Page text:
A Saudi woman walks on the Saudi Stock Exchange (Tadawul), in Riyadh, Saudi Arabia, March 9, 2020. REUTERS / Ahmed Yosri

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DUBAI, Dec. 8 (Reuters) – Saudi Arabia’s stock exchange has received 50 requests from companies for initial public offerings (IPOs) next year and is considering whether or not to allow blank check companies, known as SPAC name, to register, said the group general manager Saudi Tadawul. said Wednesday.

A SPAC, or Special Purpose Acquisition Company, raises funds to acquire a private company with the goal of going public and allowing the target to list more quickly on a stock exchange rather than through an IPO. traditional purse.

Khalid al-Hussan, CEO of the owner and operator of the Tadawul exchange, said the exchange is discussing business models and assessing appetite for PSPCs in the kingdom, but added that no legal framework has yet been proposed. .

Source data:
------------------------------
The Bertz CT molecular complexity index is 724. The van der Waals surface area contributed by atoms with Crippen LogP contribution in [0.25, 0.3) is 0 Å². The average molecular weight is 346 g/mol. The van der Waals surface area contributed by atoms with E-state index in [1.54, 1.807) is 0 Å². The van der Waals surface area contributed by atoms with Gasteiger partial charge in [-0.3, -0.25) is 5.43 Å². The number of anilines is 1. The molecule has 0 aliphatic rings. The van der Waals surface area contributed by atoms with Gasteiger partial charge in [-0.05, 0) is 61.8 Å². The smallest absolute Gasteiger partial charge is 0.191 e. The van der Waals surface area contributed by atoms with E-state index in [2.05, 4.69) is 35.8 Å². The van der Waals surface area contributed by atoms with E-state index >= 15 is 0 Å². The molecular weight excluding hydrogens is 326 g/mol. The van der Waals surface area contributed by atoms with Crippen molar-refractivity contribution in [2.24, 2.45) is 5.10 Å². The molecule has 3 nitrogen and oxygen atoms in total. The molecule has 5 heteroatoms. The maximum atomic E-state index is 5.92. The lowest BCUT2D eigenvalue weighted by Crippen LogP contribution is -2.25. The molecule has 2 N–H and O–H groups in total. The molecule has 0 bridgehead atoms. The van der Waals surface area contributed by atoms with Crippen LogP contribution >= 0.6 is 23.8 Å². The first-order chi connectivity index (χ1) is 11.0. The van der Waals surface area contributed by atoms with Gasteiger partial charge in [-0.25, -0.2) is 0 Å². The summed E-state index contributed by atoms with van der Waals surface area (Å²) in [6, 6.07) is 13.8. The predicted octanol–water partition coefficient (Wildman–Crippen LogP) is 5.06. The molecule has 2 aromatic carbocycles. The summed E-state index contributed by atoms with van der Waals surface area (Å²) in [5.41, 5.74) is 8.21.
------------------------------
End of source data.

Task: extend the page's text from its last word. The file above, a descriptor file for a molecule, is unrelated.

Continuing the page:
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“We are taking a very close look at this recent development (about PSPCs) and absolutely can’t wait to add this item to our market,” Hussan said after Tadawul launched its stock earlier today.

“We have to make sure that this vehicle is demanded by investors as well as issuers,” he said.

Shares of Tadawul opened at 115.4 riyals ($ 30.76) on Wednesday, nearly 10% above its listing price when it debuted in Riyadh. It was trading at 117.60 riyals by late afternoon.

The exchange, which raised around $ 1 billion through an IPO, valued its shares last week at the top of the range at 105 riyals each. Read more

Saudi Arabia’s stock index is up 27% year-to-date. The sale of Tadawul shares was the second-largest bid in the country after ACWA Power International, which raised $ 1.2 billion from investors.

Hussan said about 20 to 25 percent of the 50 sales of public shares slated for market next year are expected to be on the main draw.

“As far as market dynamics go, I think the markets are still very strong, when it comes to IPOs. It’s just a fantastic time for us,” Hussan said.

($ 1 = 3.7511 riyals)

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Reporting by Hadeel Al Sayegh and Saeed Azhar; Editing by Louise Heavens and Edmund Blair

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